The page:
Mostly made of water

Minutes from the Hemlock and Canadice Lakes State Forest meeting, March 2013

There you stand, lost in the infinite series of the sea. - Herman Melville

March 14, 2013 - Springwater, NY: Just south of Hemlock and Canadice Lakes a meeting was held some months ago regarding the draft Unit Management Plan (UMP) for the new Hemlock and Canadice State Forest as presented by the new caretakers, the Department of Environmental Conservation (DEC) of New York State(NYS). In the typical fashion, we like to take our leisurely time in reporting back on such crucial events. However, in our humble opinion by no means is the information herein contained within this document ashes down the memory hole of time. The discourse presented and comments made on that cold March evening will be relevant for many years to come, especially since UMP review is every ten years – although we don't pretend to have any faith in that society anyways.

First, some back background information. Hemlock and Canadice Lakes are two of the western most Finger Lakes in Upstate, New – about a 30 minute drive south of Rochester. Some of the earliest records show that the area was inhabited by the Seneca Nation. In 1779, during the American Revolutionary War, George Washington ordered a General Sullivan to lead a scorched earth policy, burning and pillaging the four nations of the Iroquois who had allied with the British. After the war, large tracts of land throughout the Finger Lakes were divided up as gifts for military service. In the later years, the area of Hemlock and Canadice Lakes developed around logging and then as a cottage and vacation location for the wealthy of Rochester. In 1876, the two lakes became the public water supply for the City of Rochester and by the 1900s, almost all of the cottages and structures around the lakes had been reclaimed through the process of Eminent Domain. In 2010, NYS bought the two lakes and surrounding area from the City of Rochester for $13.7 million. Three years later, NYS is finally completing it's management plan – of which, these minutes regard.

The meeting held in the Canadice Town Hall / Fire Department building was standing room only, as the public interest in the UMP seemed to be overwhelming. Many residents of the neighboring and surrounding towns were present, along with others from the City of Rochester and beyond. Especially evident was the heavy police presence of State Forest Rangers and other government officials. The meeting began with the DEC giving a brief 30 minute presentation of their 240+ page UMP document, touching on certain aspects. Of note, there were no actual official government note takers or stenographers present. It seemed like all public comments made after the initial DEC presentation were already being disregarded and passed over as noted by a few speakers. This is not to say recordings don't exist - multiple media outlets were present, and it's presumed that an unannounced official unofficial audio/video for authority purposes was also created [although, maybe not]– just nothing “officially” recorded other than notes.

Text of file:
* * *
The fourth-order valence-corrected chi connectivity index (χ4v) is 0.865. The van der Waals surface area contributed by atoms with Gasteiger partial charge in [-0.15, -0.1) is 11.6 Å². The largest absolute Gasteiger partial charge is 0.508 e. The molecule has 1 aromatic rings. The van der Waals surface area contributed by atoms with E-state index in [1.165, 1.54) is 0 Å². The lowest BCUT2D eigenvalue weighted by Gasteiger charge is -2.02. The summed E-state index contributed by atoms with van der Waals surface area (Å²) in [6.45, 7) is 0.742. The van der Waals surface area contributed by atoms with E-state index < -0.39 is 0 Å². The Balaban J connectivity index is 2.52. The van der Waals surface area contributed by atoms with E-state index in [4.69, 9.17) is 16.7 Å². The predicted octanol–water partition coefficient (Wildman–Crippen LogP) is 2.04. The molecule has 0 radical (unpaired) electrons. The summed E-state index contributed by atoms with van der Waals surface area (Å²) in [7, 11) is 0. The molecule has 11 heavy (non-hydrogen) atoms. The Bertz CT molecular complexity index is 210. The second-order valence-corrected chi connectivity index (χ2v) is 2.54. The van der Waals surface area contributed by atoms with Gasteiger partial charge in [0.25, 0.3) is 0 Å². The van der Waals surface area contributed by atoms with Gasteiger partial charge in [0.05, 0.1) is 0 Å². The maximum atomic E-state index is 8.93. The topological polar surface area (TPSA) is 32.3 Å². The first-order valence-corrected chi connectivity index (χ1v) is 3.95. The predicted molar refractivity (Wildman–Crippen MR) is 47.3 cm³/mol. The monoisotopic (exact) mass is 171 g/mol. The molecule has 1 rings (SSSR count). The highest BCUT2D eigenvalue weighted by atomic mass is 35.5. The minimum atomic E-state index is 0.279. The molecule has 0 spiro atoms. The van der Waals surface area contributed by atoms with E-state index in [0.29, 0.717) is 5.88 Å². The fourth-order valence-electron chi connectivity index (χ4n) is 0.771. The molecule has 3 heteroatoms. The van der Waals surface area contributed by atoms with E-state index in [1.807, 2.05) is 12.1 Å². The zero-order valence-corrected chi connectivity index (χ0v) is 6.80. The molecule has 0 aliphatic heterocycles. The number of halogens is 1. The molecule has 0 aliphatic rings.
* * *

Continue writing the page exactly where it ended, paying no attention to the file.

Overall, a few overriding sentiments were expressed more frequently by the public that evening. 1.) A lack of faith and distrust in the government proceedings past and future and their ability to be a responsible caretaker of the new State Forest. 2.) A lack of community participation in the creation of the UMP, while it was pointed out that a few select community members, mostly local politicians - it seemed were specifically asked for input, outside of the general comment, which brings to question the weight of some comments vs. others.

A main concern addressed in many of the comments was the classification of the area. Currently, in the draft plan there is no special categorization of the area other than that of a “State Forest”, however many seemed to be in favour of adding more stringent categories such as “unique area” and “special management unit”. The further classification would ensure strict guidelines against development and other unwanted businesses. Of special importance to many in attendance was the issue of hydraulic fracturing, or fracking. Currently, there is no specific language in the draft that prohibits fracking, drilling, or resource mining – although the DEC has publicly stated their opposition to such ideas in the State Forest. Complicating the situation though, is the fact that they have yet to guarantee it in writing. It was also brought up that currently companies are able to take water from the tap for use fracking in Pennsylvania and elsewhere, and writing should be put in place to prevent such use.